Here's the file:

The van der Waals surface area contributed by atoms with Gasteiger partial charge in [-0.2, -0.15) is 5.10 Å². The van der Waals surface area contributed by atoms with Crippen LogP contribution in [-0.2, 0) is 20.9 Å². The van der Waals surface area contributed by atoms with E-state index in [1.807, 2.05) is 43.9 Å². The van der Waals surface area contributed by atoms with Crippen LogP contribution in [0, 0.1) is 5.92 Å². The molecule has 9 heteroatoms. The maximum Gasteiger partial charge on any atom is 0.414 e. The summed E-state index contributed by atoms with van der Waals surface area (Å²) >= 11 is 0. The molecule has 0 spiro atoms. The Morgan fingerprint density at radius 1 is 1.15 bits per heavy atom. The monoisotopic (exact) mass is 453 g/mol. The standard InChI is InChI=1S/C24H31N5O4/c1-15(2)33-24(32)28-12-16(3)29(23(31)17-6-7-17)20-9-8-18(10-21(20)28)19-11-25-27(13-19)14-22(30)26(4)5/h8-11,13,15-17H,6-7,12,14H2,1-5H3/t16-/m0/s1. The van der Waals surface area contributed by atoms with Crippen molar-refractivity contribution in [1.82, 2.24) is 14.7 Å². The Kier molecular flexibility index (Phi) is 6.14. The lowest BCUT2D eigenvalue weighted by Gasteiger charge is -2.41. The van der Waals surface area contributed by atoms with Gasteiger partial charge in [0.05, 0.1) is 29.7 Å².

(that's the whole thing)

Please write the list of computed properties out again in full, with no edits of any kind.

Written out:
The van der Waals surface area contributed by atoms with Gasteiger partial charge in [-0.2, -0.15) is 5.10 Å². The van der Waals surface area contributed by atoms with Crippen LogP contribution in [-0.2, 0) is 20.9 Å². The van der Waals surface area contributed by atoms with E-state index in [1.807, 2.05) is 43.9 Å². The van der Waals surface area contributed by atoms with Crippen LogP contribution in [0, 0.1) is 5.92 Å². The molecule has 9 heteroatoms. The maximum Gasteiger partial charge on any atom is 0.414 e. The summed E-state index contributed by atoms with van der Waals surface area (Å²) >= 11 is 0. The molecule has 0 spiro atoms. The Morgan fingerprint density at radius 1 is 1.15 bits per heavy atom. The monoisotopic (exact) mass is 453 g/mol. The standard InChI is InChI=1S/C24H31N5O4/c1-15(2)33-24(32)28-12-16(3)29(23(31)17-6-7-17)20-9-8-18(10-21(20)28)19-11-25-27(13-19)14-22(30)26(4)5/h8-11,13,15-17H,6-7,12,14H2,1-5H3/t16-/m0/s1. The van der Waals surface area contributed by atoms with Crippen molar-refractivity contribution in [1.82, 2.24) is 14.7 Å². The Kier molecular flexibility index (Phi) is 6.14. The lowest BCUT2D eigenvalue weighted by Gasteiger charge is -2.41. The van der Waals surface area contributed by atoms with Gasteiger partial charge in [0.05, 0.1) is 29.7 Å².